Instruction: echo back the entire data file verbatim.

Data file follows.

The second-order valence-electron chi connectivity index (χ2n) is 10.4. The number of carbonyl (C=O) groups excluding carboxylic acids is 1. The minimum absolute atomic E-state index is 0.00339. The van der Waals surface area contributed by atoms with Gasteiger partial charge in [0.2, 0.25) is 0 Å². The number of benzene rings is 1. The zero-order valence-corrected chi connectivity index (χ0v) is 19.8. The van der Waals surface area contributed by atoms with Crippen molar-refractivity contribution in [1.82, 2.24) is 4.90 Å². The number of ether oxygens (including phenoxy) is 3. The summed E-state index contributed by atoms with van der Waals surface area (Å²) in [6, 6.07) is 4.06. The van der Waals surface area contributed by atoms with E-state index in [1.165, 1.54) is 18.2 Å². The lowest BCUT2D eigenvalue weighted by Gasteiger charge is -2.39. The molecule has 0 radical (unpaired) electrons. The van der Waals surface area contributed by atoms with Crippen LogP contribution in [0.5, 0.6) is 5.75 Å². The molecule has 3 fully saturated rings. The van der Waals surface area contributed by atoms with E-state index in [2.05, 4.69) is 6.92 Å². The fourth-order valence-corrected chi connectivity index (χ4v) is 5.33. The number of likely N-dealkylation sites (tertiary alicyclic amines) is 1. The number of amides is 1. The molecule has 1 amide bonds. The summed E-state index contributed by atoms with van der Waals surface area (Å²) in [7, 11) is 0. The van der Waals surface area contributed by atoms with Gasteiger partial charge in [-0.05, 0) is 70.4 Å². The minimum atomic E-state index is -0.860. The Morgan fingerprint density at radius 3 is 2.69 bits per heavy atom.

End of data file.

The second-order valence-electron chi connectivity index (χ2n) is 10.4. The number of carbonyl (C=O) groups excluding carboxylic acids is 1. The minimum absolute atomic E-state index is 0.00339. The van der Waals surface area contributed by atoms with Gasteiger partial charge in [0.2, 0.25) is 0 Å². The number of benzene rings is 1. The zero-order valence-corrected chi connectivity index (χ0v) is 19.8. The van der Waals surface area contributed by atoms with Crippen molar-refractivity contribution in [1.82, 2.24) is 4.90 Å². The number of ether oxygens (including phenoxy) is 3. The summed E-state index contributed by atoms with van der Waals surface area (Å²) in [6, 6.07) is 4.06. The van der Waals surface area contributed by atoms with E-state index in [1.165, 1.54) is 18.2 Å². The lowest BCUT2D eigenvalue weighted by Gasteiger charge is -2.39. The molecule has 0 radical (unpaired) electrons. The van der Waals surface area contributed by atoms with Crippen LogP contribution in [0.5, 0.6) is 5.75 Å². The molecule has 3 fully saturated rings. The van der Waals surface area contributed by atoms with E-state index in [2.05, 4.69) is 6.92 Å². The fourth-order valence-corrected chi connectivity index (χ4v) is 5.33. The number of likely N-dealkylation sites (tertiary alicyclic amines) is 1. The number of amides is 1. The molecule has 1 amide bonds. The summed E-state index contributed by atoms with van der Waals surface area (Å²) in [7, 11) is 0. The van der Waals surface area contributed by atoms with Gasteiger partial charge in [-0.05, 0) is 70.4 Å². The minimum atomic E-state index is -0.860. The Morgan fingerprint density at radius 3 is 2.69 bits per heavy atom.